The transfer request was rightly rejected on the grounds it was ludicrous. Carlos had to endure another season on his £200,000 a week wages.
It wasn’t enough just to slash on the United shirt, constantly using the media to try and make it look as if he was forced out when chairman, manager and even the player’s agent public stated that a deal had been put on the table. He had to go one better than that and join Manchester City, a team Carlos had paid no mind until they coincidentally became the richest in the world.
He settled into the club well and was both a workhorse and goal scorer. He earned the captain’s arm band. Perhaps now at the tender age of 25 he had learned a thing of two and would settle down. Then it started again. First he tried to manufacture a move away from the club citing he had a personal disagreement with executives at the club… In reality he probably had more conversations with the tea lady, as you’d expect from any well organised club. Their point of contact is the manager. The transfer request was rightly rejected on the grounds it was ludicrous. Carlos had to endure another season on his £200,000 a week wages.
He stumbled on an idea… What if he said he was homesick? They’d have to let him go then. After all, he was a family man and this whole working away from them thing was really taking its toll. He told the media in Argentina he’d not be going back to Manchester City “even on a vacation” but, it turned out, he had to. So he did, reluctantly. And even though it might never have shown in his effort on the pitch, his relationship with the club was unravelling.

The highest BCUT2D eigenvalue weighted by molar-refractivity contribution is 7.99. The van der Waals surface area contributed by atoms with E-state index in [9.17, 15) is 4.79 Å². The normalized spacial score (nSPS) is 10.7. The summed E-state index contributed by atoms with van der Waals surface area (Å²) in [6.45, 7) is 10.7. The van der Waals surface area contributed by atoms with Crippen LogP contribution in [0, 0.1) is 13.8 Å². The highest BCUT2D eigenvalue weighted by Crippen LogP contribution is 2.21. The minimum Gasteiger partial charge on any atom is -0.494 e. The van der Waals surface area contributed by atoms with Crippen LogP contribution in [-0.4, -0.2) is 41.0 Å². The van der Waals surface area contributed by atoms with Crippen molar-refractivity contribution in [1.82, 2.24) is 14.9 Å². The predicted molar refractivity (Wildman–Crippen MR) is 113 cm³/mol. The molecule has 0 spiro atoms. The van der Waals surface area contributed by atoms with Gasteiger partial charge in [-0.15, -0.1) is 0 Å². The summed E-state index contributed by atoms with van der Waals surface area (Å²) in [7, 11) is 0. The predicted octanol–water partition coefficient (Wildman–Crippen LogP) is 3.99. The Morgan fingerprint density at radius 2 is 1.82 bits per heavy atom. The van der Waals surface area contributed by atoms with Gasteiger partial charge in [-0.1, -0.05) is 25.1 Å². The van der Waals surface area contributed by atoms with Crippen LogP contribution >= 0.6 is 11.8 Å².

The last straw was him refusing to come off the bench as a substitute in what turned out to be a must win game in Manchester City’s first ever run in the Champions League. He claimed it was a misunderstanding. It was never fully explained exactly what the misunderstanding was. Since then he has been placed on “gardening leave” returning to his native Argentina, still being paid by the club even though he will never feature in another competitive game for the club and only revealing himself while trying to wheedle his next big money move.
They are under no pressure to sell and even if pundits argue his presence is like a poison at Man City, their results without him suggest otherwise.
But just why are there so many suitors? Do they think that this time will be different? Do they themselves not understand that Italy or France are further away from the Argentina he claims he so badly wants to return to? Do Corinthians not appreciate what an insult it is to all their fans to even consider resigning him? At the end of the day, talent or not, the mess you’ll be left with when he decides he wants to leave isn’t worth it. If it wasn’t City, being paid those wages for not playing would cripple most teams if they were stupid enough to pay them in the first place.
Which is why, collectively, the best thing for the true lover of football is that all clubs choose to ignore him. Think on it. He is at the one club that can really serve him up his just desserts, the one club that can afford to pay for the privilege of ruining his career and treat him with the same disdain he has treated every club he has been at. They are under no pressure to sell and even if pundits argue his presence is like a poison at Manchester City, their results without him suggest otherwise.
Instead though there is likely to be that one club that will take that expensive gamble and they will lose. Tevez will be freed from the prison of his own creation and footballing justice will not be served. Whoever does end up with them will rejoice on his arrival. Give it a year or two and they will wish they’d burned the money instead.